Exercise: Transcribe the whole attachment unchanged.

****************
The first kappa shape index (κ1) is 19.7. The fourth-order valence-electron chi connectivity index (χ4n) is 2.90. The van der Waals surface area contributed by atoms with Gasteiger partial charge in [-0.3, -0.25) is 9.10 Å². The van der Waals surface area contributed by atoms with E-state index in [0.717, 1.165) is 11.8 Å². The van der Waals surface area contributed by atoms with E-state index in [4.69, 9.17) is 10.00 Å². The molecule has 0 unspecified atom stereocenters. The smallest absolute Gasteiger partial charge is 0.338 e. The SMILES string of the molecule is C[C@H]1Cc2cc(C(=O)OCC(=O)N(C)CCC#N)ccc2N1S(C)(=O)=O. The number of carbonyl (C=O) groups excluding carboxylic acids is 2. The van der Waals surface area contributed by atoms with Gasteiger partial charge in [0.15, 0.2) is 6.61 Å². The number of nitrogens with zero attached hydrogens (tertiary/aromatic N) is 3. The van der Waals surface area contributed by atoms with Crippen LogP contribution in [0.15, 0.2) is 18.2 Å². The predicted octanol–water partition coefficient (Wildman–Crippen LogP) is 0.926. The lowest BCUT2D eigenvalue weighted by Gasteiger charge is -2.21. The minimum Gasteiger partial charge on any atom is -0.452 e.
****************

The first kappa shape index (κ1) is 19.7. The fourth-order valence-electron chi connectivity index (χ4n) is 2.90. The van der Waals surface area contributed by atoms with Gasteiger partial charge in [-0.3, -0.25) is 9.10 Å². The van der Waals surface area contributed by atoms with E-state index in [0.717, 1.165) is 11.8 Å². The van der Waals surface area contributed by atoms with E-state index in [4.69, 9.17) is 10.00 Å². The molecule has 0 unspecified atom stereocenters. The smallest absolute Gasteiger partial charge is 0.338 e. The SMILES string of the molecule is C[C@H]1Cc2cc(C(=O)OCC(=O)N(C)CCC#N)ccc2N1S(C)(=O)=O. The number of carbonyl (C=O) groups excluding carboxylic acids is 2. The van der Waals surface area contributed by atoms with Gasteiger partial charge in [0.15, 0.2) is 6.61 Å². The number of nitrogens with zero attached hydrogens (tertiary/aromatic N) is 3. The van der Waals surface area contributed by atoms with Crippen LogP contribution in [0.15, 0.2) is 18.2 Å². The predicted octanol–water partition coefficient (Wildman–Crippen LogP) is 0.926. The lowest BCUT2D eigenvalue weighted by Gasteiger charge is -2.21. The minimum Gasteiger partial charge on any atom is -0.452 e.